A fireplace heat exchanger works by drawing in cool air from the home and heating the air before discharging it into the home as hot air. There are two different ways to upgrade an open fireplace to use heat exchangers.Know More
Fireplaces vary as far as efficiency, but most are in the minus 20 percent to plus 10 to 20 percent. This means most of the heat is going up the chimney, instead of into the home.
The tubular grate type is made up of a series of steel tubes that are curved to go around or behind the fire and then exit out of the top. A blower fan is used to draw in cool air from the bottom and blow hot air out the top into the home. It is important when buying these types that the steel tubes be high-quality and able to handle the high temperature and corrosive effects of a fire. This type of upgrade can be done for less than $1,000. The cost is usually around $400 to $500 for a quality-made product that lasts.
One can also buy inserts which are basically metal boxes that fit into existing fireplaces. The inserts have heat exchange chambers built into them and usually have glass doors so the fireplace does not pull in cool air, which would force the heat up the chimney, according to HowStuffWorks. These types are a lot more expensive and require a steel flume, which could mean having to install a new flume. A person can expect to spend thousands if going with the insert.Learn more about Heating & Cooling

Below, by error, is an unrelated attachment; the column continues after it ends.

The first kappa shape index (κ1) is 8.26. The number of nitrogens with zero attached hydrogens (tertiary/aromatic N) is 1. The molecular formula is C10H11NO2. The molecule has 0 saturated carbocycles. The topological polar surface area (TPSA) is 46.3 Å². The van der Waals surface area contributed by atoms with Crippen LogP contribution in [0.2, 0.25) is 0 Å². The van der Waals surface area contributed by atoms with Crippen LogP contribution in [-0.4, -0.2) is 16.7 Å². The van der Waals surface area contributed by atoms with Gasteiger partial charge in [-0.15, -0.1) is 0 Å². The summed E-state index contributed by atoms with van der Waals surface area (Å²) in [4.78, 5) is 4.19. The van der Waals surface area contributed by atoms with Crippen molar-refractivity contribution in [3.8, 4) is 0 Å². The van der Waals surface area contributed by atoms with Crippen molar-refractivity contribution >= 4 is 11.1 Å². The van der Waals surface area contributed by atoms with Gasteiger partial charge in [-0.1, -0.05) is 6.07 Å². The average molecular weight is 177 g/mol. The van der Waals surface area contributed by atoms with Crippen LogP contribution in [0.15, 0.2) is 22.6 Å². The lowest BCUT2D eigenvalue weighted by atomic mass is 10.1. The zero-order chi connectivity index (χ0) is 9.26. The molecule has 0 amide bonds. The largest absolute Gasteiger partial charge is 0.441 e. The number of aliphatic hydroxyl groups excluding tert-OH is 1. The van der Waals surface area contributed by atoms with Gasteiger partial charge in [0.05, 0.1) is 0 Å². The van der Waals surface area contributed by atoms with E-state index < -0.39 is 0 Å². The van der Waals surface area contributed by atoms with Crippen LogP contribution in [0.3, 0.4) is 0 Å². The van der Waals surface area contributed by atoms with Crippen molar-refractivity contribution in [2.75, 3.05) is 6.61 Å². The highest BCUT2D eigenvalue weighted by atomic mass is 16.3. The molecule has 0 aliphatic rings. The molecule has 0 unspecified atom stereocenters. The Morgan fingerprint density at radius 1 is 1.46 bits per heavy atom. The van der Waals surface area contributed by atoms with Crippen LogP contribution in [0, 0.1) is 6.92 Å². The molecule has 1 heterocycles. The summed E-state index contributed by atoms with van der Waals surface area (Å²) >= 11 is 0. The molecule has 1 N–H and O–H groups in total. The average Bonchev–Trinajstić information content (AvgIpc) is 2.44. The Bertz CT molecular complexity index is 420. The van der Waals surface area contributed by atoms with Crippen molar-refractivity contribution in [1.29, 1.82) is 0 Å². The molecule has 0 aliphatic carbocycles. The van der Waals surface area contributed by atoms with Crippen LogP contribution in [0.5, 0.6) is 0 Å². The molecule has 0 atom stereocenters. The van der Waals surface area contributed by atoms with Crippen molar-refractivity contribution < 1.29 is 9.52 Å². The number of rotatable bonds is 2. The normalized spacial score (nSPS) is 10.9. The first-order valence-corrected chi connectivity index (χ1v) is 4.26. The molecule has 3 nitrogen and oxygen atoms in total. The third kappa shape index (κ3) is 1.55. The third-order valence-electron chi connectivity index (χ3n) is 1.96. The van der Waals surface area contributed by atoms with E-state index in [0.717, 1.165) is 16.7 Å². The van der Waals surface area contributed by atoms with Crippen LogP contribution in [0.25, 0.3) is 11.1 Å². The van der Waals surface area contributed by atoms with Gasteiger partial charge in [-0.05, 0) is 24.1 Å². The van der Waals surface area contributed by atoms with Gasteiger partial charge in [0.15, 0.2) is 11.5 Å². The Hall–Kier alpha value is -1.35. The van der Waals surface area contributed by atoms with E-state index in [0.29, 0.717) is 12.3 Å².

The air handler of an HVAC system uses a blower to remove air from the home, force it through a heat exchanger and distribute the conditioned air through a system of ducts back into the house. On most systems, the blower is a squirrel cage fan that simultaneously creates a vacuum to pull air out of the room and pressure to force it through the ducts.Full Answer >
Air conditioners work by transferring heat energy from inside the home to the exterior. Liquid refrigerant absorbs heat from the home, becomes a gas, and travels to the outside. A compressor and condenser then converts it back to a liquid, and it releases the energy, thus beginning the cycle again.Full Answer >
The generic term "Heatilator" is used to refer to metal fireplaces with built-in ventilation systems that heat and circulate room air. This type of fireplace, also referred to as a "metal zero-clearance fireplace," was first manufactured by the Heatilator fireplace company in the 1950s.Full Answer >
Under-floor radiant heat is a type of central heating that employs pipes filled with fluid or electrical wiring underneath the floor to heat a home via radiation, convection and conduction. Evidence of this form of heating has been found dating back to around 5000 B.C.Full Answer >